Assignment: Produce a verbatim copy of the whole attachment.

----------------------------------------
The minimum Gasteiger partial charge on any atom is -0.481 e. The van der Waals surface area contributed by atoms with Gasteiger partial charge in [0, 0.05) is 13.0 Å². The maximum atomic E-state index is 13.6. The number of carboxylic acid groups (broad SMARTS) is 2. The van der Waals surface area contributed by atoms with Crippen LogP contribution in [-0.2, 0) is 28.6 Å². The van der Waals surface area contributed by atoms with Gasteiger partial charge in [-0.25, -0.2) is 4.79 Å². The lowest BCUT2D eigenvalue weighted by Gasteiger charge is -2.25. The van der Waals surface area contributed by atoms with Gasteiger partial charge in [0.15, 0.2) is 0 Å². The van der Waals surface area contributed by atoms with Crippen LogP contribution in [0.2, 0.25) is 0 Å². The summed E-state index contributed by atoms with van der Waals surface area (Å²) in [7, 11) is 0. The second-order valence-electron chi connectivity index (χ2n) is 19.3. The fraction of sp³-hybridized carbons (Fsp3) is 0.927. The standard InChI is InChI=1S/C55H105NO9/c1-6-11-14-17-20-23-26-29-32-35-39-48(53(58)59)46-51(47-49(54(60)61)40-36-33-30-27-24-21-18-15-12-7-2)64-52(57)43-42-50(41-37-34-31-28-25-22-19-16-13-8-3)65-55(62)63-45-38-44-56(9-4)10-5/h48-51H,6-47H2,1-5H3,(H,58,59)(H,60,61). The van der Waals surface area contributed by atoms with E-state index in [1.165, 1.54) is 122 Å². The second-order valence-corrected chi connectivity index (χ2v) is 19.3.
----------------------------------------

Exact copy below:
The minimum Gasteiger partial charge on any atom is -0.481 e. The van der Waals surface area contributed by atoms with Gasteiger partial charge in [0, 0.05) is 13.0 Å². The maximum atomic E-state index is 13.6. The number of carboxylic acid groups (broad SMARTS) is 2. The van der Waals surface area contributed by atoms with Crippen LogP contribution in [-0.2, 0) is 28.6 Å². The van der Waals surface area contributed by atoms with Gasteiger partial charge in [-0.25, -0.2) is 4.79 Å². The lowest BCUT2D eigenvalue weighted by Gasteiger charge is -2.25. The van der Waals surface area contributed by atoms with Gasteiger partial charge in [0.15, 0.2) is 0 Å². The van der Waals surface area contributed by atoms with Crippen LogP contribution in [0.2, 0.25) is 0 Å². The summed E-state index contributed by atoms with van der Waals surface area (Å²) in [7, 11) is 0. The second-order valence-electron chi connectivity index (χ2n) is 19.3. The fraction of sp³-hybridized carbons (Fsp3) is 0.927. The standard InChI is InChI=1S/C55H105NO9/c1-6-11-14-17-20-23-26-29-32-35-39-48(53(58)59)46-51(47-49(54(60)61)40-36-33-30-27-24-21-18-15-12-7-2)64-52(57)43-42-50(41-37-34-31-28-25-22-19-16-13-8-3)65-55(62)63-45-38-44-56(9-4)10-5/h48-51H,6-47H2,1-5H3,(H,58,59)(H,60,61). The van der Waals surface area contributed by atoms with E-state index in [1.165, 1.54) is 122 Å². The second-order valence-corrected chi connectivity index (χ2v) is 19.3.